From Woodley, you can head down Calvert, veer onto Cleveland and on up Woodley Rd after a quick jog up 34th from where it meets Cleveland (by this point you'll see the Catherdal). Or go up Connecticut to either Woodley Rd, which becomes Garfield, or Cathedral Ave until either of those 2 routes intersect with 34th, and then North to Woodly Rd.

    BTW - the church, it's clergy, and it's properties are EpiscopAL, the people are the EpiscopalIANS
     
  20. 2soonold
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    2soonold Gold Member

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    Episcopaliens?[​IMG][​IMG]
     
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  21. Gargoyle
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    Well, at least you know they're not Episcopapalists. :D
     
  22. milepig
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    milepig Silver Member

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    Only if they're also Scientologists.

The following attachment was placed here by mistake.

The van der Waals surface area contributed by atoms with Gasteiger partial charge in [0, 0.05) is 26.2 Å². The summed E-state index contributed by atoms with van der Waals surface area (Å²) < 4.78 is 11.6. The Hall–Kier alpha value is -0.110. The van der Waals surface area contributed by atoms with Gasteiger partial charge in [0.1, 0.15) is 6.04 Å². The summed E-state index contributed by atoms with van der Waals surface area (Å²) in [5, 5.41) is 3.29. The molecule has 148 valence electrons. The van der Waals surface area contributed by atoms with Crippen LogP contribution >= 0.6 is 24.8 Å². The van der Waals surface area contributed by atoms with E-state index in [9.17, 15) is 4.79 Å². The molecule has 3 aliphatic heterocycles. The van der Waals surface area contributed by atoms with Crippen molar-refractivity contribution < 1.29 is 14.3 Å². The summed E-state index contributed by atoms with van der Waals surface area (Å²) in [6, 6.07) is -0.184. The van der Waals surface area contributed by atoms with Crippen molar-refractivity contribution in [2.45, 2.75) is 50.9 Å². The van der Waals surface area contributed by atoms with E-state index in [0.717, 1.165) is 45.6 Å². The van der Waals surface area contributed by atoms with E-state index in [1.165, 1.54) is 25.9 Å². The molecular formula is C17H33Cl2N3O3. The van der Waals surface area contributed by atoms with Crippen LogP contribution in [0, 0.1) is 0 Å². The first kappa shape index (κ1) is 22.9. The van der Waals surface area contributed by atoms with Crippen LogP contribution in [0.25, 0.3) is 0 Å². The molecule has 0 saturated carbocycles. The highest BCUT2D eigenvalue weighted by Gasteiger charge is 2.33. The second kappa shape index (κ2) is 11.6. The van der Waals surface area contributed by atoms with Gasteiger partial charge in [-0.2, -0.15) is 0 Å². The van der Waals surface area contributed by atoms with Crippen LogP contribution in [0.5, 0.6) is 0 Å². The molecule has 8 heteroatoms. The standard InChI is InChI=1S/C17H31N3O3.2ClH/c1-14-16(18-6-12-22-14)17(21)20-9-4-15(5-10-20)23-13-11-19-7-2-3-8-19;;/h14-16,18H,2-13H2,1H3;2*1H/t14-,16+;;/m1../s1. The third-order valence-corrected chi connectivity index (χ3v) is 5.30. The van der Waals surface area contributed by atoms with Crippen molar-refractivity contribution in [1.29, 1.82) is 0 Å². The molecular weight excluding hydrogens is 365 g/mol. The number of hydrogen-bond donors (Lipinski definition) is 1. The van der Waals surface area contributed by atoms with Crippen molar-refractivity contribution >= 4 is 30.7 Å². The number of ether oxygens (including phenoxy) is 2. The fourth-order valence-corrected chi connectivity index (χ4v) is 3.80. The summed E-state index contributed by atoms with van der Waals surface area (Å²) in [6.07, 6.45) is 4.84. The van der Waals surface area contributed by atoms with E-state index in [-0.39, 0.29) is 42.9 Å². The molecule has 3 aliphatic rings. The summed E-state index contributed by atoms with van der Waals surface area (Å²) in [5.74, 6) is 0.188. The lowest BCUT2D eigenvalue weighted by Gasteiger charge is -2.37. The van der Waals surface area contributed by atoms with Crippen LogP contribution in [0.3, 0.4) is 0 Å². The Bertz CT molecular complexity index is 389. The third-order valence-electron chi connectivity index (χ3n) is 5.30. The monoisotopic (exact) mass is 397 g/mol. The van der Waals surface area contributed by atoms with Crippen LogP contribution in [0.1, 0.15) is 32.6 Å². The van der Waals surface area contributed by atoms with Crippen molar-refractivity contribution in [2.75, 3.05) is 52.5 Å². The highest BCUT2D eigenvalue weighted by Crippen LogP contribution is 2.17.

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  23. Gargoyle
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    Two more views of the Cathedral:

    Cathedral-west-elevation.jpg

    Cathedral-North_elevation.jpg
     
  24. MSPeconomist
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    I'd love to someday see it in snow. When I lived in DC as a student for summer jobs, I always enjoyed visiting the National Cathedral. We would try to go for a performance, but first arrive early enough to wander around. I always found the gift shop disappointing, but this might have changed since then.
     
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  25. jbcarioca
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    jbcarioca Gold Member

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    This is the most interesting and educational thread I have seen here or anywhere. Gargoyle, you've really done it now!

    I am a great fan of religious architecture, fanatic maybe, and have visited many around the world, including ones in several very odd places. The cathedral Church of Saint Peter and Saint Paul has been a favorite for me since the sone of a friend of mine became a member of the youth choir.